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Tom McGuane published a big new book last week, “Cloudbursts,” a career-spanning collection of 38 short stories.
McGuane, at 78, is due a victory lap. Novelist, short story writer, essayist, and acclaimed outdoorsman, McGuane has never had a bestseller but his cult following is devout. His best- known book is probably 1973’s “Ninety-Two in the Shade,” a novel nominated for the National Book Award and made into a movie starring Peter Fonda and Warren Oates — directed by McGuane himself.
He had a Hollywood period and was married briefly to Margot Kidder. But for half a century he has been living on a ranch in Montana, writing the kind of prose that makes other writers jealous.
I have a Tom McGuane story.
I first heard his name in a political science class at the University of Wisconsin-Madison, probably fall of 1976. A professor had assigned McGuane’s first novel, “The Sporting Club.” I remember nothing about the class, but I remember the novel: Two friends at a northern Michigan old-money hunting lodge decide to wreak havoc on the genteel membership. The writing was electric. The man in the author photo had long hair and a defiant gaze. I was smitten.
I read McGuane’s other two novels, “The Bushwhacked Piano” and “Ninety-Two,” and started writing fiction myself. I had little talent for it — I was trying to imitate the inimitable Tom McGuane — but pressed on. I was accepted into a fiction-writing program at Boston University in the summer of 1977.
By the following school year, I had another hero — I’d discovered the legendary newspaper columnist Mike Royko in the Chicago Sun-Times. You could get the Chicago papers at Rennebohm’s then. I started reporting for the UW-Madison student papers.
Yet Tom McGuane was still very much on my radar. Esquire magazine profiled him in June 1978. The article said McGuane had a new novel coming out, his fourth.
That fall, I was drinking a cup of coffee, either in Rennie’s or the Kollege Klub, when I read a short notice in Irv Kupcinet’s Sun-Times column about the guests appearing that week on his TV chat program, “Kup’s Show.” They included the actor Charlton Heston and the author Thomas McGuane.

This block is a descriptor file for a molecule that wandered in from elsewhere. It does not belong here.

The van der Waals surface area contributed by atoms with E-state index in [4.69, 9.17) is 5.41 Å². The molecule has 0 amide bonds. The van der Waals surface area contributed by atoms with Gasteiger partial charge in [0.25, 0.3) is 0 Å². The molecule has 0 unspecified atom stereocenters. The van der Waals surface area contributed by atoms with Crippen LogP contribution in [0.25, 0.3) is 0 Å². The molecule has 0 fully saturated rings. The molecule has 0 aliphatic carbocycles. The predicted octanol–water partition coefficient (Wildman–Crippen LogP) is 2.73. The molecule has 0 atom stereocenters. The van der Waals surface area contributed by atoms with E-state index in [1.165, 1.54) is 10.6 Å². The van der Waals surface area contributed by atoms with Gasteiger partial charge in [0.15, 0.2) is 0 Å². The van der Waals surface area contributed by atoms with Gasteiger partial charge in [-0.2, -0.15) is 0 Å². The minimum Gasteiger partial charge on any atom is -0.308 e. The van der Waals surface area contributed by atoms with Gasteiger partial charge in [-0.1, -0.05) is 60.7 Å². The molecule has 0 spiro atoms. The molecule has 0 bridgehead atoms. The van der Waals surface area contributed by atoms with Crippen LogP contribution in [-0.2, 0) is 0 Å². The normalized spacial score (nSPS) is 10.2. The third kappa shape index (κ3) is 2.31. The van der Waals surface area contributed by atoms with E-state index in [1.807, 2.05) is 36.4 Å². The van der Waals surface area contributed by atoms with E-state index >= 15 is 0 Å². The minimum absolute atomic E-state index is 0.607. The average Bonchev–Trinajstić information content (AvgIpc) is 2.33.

I’m not sure what possessed me — being 22, I guess — but I called the TV station and somehow was put through to the producer of “Kup’s Show.” I also don’t know what possessed him, but he said it would be OK for me to drive to Chicago and watch the taping that afternoon.
It was a magical. Charlton Heston introduced himself to me twice in the green room. Singer Eartha Kitt and film director John Avildsen were also guests.
McGuane had with him his new wife, Laurie — sister of Jimmy Buffett — along with a publicist who frowned when I introduced myself, saying I’d driven from Madison, and asked McGuane if I could talk to him for a bit after the show. The publicist said crossly, “Are you with a publication?”
McGuane ignored her and said he would by happy to chat. I sat with Laurie in the green room during the taping.
“Did you like ‘Panama?’” she asked, referencing Tom’s new novel. I’d brought my copy for him to sign.
I did, although it was a departure for McGuane, semi-autobiographical about the perils of fame, and written in first person, which he said was like “writing with one hand tied behind my back.”
We spoke for maybe 10 minutes after the taping. I was star struck and he was very kind. Persevere, he said, when I asked for advice. Work hard. Get your butt in the chair. There are no shortcuts.
Back in Madison, I was pinching myself for days. Eventually I wrote a review of “Panama” and submitted it to the Chicago Sun-Times, my new favorite newspaper.
The book editor, Henry Kisor, rejected it, saying he didn’t publish unsolicited reviews. But he included a few lines of praise for my piece. It gave me the confidence to send the review to the Milwaukee Journal.
I will never forget coming home one fall day in 1978 and opening the letter from the Journal’s book editor, Bob Wells, saying he wanted to publish my review of “Panama.”
It was the first piece of writing for which I was ever paid: $30.
I met Tom McGuane one other time. In 1999 I interviewed him in his hotel room at the Concourse. He was in town to read at Canterbury Booksellers, but I don’t recall the book. He was just as before, though: gracious, good-humored, fully engaged.
It’s hard to believe it has been 40 years since I drove to Chicago to meet him. I bought “Cloudbursts” last week with the same excitement I had making the drive. McGuane’s writing does that. No surprise, the book is dedicated to Laurie.
Doug Moe is a Madison writer. Read his monthly column, Person of Interest, in Madison Magazine.